Friday, December 19, 2014

Are you sin-killing? Or just sin-managing?

The Gospel Project editor Trevin Wax interviewed pastor and writer Jared Wilson. Wax asked,

Why are Christians tempted toward sin-management instead of sin-killing? What’s the difference?

Jared Wilson answered:
Sin-killing is more painful and requires more self-honesty. Any schmuck can change his behavior. The Pharisees did. Buddhists do. The unsaved working the program in addiction recovery can do that. But it’s the desire, something much more elusive, much deeper, more rooted in our interior life and worship-wiring, that has to be fixed.
It’s the difference between mowing over weeds and actually uprooting them. And it’s a pain to pull weeds; we’d all just rather mow them down. Over and over and over again. It takes some grit to manage our sin — and then we can feel proud of ourselves — but it takes grace to kill sin.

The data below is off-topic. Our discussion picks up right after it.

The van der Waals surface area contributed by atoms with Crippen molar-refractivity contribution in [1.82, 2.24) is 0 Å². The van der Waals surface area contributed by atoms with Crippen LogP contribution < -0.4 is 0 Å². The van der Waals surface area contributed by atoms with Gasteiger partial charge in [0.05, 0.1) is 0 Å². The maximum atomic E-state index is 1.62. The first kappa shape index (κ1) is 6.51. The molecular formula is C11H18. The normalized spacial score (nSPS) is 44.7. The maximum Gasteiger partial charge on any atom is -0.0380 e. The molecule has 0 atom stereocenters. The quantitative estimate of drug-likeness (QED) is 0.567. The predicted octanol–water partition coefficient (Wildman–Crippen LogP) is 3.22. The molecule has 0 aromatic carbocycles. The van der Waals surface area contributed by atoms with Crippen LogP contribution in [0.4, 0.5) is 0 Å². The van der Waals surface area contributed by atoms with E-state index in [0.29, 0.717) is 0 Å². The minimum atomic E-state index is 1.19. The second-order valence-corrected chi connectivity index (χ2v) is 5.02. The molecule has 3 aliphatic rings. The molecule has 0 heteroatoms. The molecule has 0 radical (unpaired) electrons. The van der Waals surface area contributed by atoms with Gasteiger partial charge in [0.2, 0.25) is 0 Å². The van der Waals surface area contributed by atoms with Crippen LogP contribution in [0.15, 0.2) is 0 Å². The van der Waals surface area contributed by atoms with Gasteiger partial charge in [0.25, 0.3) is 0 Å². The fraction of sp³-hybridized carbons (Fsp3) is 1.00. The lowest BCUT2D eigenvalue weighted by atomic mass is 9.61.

Sin management versus sin-killing. It is a convicting notion, and one that has stayed with me for a few days, mainly because I've been sin managing instead of sin killing. I started thinking about mowing over versus uprooting. These thoughts unearthed a memory.

My husband used to hate dandelions. He had a virulent hatred of them, one of the only things in life that he didn't like. Or didn't like enough so that he was instantly moved to action.

Blackwell's Herbarium, 1757
We didn't have a lush yard. It was surrounded by towering pine trees, which drop acidic needles that spoil the soil for grass. It was on a slope, which helped any loose soil run off. It also bounded a lake, so the soil was sandy. At most there might be five or six dandelions cropping up, but whether there was five or or five hundred, the moment a yellow petal reared its head above the ground, my husband would launch off the couch and warrior-like go out to slay those persistent mangy weeds.